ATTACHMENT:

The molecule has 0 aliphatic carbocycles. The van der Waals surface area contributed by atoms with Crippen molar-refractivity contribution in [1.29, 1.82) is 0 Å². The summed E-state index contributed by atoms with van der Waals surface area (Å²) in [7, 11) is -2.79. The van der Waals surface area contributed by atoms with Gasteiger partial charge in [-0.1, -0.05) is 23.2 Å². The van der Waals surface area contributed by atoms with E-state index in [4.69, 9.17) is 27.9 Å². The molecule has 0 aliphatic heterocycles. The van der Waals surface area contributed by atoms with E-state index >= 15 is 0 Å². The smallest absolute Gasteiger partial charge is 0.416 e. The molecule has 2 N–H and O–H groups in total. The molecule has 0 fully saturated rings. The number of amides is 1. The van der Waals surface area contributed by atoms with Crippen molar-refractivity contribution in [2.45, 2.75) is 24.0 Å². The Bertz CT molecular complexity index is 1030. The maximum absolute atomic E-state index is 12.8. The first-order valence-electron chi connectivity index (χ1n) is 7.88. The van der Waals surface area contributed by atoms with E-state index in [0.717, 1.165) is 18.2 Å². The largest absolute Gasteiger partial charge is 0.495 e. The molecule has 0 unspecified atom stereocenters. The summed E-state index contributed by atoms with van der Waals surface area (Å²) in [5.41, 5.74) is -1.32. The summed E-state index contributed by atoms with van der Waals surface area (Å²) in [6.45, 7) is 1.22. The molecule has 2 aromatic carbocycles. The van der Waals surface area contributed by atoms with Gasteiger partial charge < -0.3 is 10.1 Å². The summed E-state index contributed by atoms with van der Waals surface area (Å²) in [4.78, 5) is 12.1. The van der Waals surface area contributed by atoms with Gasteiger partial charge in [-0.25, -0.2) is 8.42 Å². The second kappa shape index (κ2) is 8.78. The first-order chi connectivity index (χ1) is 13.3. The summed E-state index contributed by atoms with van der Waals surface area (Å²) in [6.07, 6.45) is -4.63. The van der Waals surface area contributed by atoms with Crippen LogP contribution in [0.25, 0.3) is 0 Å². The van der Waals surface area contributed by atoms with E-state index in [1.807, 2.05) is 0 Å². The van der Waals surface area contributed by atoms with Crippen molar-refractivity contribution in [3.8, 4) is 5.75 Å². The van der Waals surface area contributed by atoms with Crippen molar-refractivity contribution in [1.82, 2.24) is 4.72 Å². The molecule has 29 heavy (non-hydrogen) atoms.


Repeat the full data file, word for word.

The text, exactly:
The molecule has 0 aliphatic carbocycles. The van der Waals surface area contributed by atoms with Crippen molar-refractivity contribution in [1.29, 1.82) is 0 Å². The summed E-state index contributed by atoms with van der Waals surface area (Å²) in [7, 11) is -2.79. The van der Waals surface area contributed by atoms with Gasteiger partial charge in [-0.1, -0.05) is 23.2 Å². The van der Waals surface area contributed by atoms with E-state index in [4.69, 9.17) is 27.9 Å². The molecule has 0 aliphatic heterocycles. The van der Waals surface area contributed by atoms with E-state index >= 15 is 0 Å². The smallest absolute Gasteiger partial charge is 0.416 e. The molecule has 2 N–H and O–H groups in total. The molecule has 0 fully saturated rings. The number of amides is 1. The van der Waals surface area contributed by atoms with Crippen molar-refractivity contribution in [2.45, 2.75) is 24.0 Å². The Bertz CT molecular complexity index is 1030. The maximum absolute atomic E-state index is 12.8. The first-order valence-electron chi connectivity index (χ1n) is 7.88. The van der Waals surface area contributed by atoms with E-state index in [0.717, 1.165) is 18.2 Å². The largest absolute Gasteiger partial charge is 0.495 e. The molecule has 0 unspecified atom stereocenters. The summed E-state index contributed by atoms with van der Waals surface area (Å²) in [5.41, 5.74) is -1.32. The summed E-state index contributed by atoms with van der Waals surface area (Å²) in [6.45, 7) is 1.22. The molecule has 2 aromatic carbocycles. The van der Waals surface area contributed by atoms with Gasteiger partial charge < -0.3 is 10.1 Å². The summed E-state index contributed by atoms with van der Waals surface area (Å²) in [4.78, 5) is 12.1. The van der Waals surface area contributed by atoms with Gasteiger partial charge in [-0.25, -0.2) is 8.42 Å². The second kappa shape index (κ2) is 8.78. The first-order chi connectivity index (χ1) is 13.3. The summed E-state index contributed by atoms with van der Waals surface area (Å²) in [6.07, 6.45) is -4.63. The van der Waals surface area contributed by atoms with Crippen LogP contribution in [0.25, 0.3) is 0 Å². The van der Waals surface area contributed by atoms with E-state index in [1.807, 2.05) is 0 Å². The van der Waals surface area contributed by atoms with Crippen molar-refractivity contribution in [3.8, 4) is 5.75 Å². The van der Waals surface area contributed by atoms with Crippen molar-refractivity contribution in [1.82, 2.24) is 4.72 Å². The molecule has 29 heavy (non-hydrogen) atoms.